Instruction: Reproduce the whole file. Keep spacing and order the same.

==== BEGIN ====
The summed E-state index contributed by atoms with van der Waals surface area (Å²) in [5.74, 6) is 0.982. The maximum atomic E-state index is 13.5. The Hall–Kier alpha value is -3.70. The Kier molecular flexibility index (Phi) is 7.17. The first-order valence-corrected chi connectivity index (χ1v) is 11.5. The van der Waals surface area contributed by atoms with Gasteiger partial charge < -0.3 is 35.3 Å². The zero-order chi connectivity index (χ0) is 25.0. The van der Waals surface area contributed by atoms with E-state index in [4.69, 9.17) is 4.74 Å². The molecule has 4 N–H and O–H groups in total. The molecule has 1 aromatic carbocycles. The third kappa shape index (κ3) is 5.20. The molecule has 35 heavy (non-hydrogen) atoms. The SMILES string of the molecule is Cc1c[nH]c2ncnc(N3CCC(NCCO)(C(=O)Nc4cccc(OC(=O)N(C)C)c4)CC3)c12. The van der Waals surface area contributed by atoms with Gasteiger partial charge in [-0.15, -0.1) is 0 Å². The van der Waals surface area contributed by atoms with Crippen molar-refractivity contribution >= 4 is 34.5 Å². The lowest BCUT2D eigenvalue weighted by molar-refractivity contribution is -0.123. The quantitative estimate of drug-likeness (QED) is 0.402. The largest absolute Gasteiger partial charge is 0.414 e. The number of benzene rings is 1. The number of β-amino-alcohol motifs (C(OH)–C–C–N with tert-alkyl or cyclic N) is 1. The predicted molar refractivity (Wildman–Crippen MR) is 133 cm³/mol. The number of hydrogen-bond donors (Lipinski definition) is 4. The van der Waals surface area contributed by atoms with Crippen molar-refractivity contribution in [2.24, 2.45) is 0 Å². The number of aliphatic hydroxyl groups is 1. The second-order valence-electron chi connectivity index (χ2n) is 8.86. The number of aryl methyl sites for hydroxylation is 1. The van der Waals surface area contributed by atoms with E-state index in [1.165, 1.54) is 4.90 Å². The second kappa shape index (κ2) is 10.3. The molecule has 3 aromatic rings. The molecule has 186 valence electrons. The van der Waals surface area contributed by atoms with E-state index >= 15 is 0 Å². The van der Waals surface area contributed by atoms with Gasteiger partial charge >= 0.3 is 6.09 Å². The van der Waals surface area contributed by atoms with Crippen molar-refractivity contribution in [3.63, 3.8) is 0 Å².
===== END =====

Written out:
The summed E-state index contributed by atoms with van der Waals surface area (Å²) in [5.74, 6) is 0.982. The maximum atomic E-state index is 13.5. The Hall–Kier alpha value is -3.70. The Kier molecular flexibility index (Phi) is 7.17. The first-order valence-corrected chi connectivity index (χ1v) is 11.5. The van der Waals surface area contributed by atoms with Gasteiger partial charge < -0.3 is 35.3 Å². The zero-order chi connectivity index (χ0) is 25.0. The van der Waals surface area contributed by atoms with E-state index in [4.69, 9.17) is 4.74 Å². The molecule has 4 N–H and O–H groups in total. The molecule has 1 aromatic carbocycles. The third kappa shape index (κ3) is 5.20. The molecule has 35 heavy (non-hydrogen) atoms. The SMILES string of the molecule is Cc1c[nH]c2ncnc(N3CCC(NCCO)(C(=O)Nc4cccc(OC(=O)N(C)C)c4)CC3)c12. The van der Waals surface area contributed by atoms with Gasteiger partial charge in [-0.15, -0.1) is 0 Å². The van der Waals surface area contributed by atoms with Crippen molar-refractivity contribution >= 4 is 34.5 Å². The lowest BCUT2D eigenvalue weighted by molar-refractivity contribution is -0.123. The quantitative estimate of drug-likeness (QED) is 0.402. The largest absolute Gasteiger partial charge is 0.414 e. The number of benzene rings is 1. The number of β-amino-alcohol motifs (C(OH)–C–C–N with tert-alkyl or cyclic N) is 1. The predicted molar refractivity (Wildman–Crippen MR) is 133 cm³/mol. The number of hydrogen-bond donors (Lipinski definition) is 4. The van der Waals surface area contributed by atoms with Crippen molar-refractivity contribution in [2.24, 2.45) is 0 Å². The number of aliphatic hydroxyl groups is 1. The second-order valence-electron chi connectivity index (χ2n) is 8.86. The number of aryl methyl sites for hydroxylation is 1. The van der Waals surface area contributed by atoms with E-state index in [1.165, 1.54) is 4.90 Å². The second kappa shape index (κ2) is 10.3. The molecule has 3 aromatic rings. The molecule has 186 valence electrons. The van der Waals surface area contributed by atoms with E-state index >= 15 is 0 Å². The van der Waals surface area contributed by atoms with Gasteiger partial charge >= 0.3 is 6.09 Å². The van der Waals surface area contributed by atoms with Crippen molar-refractivity contribution in [3.63, 3.8) is 0 Å².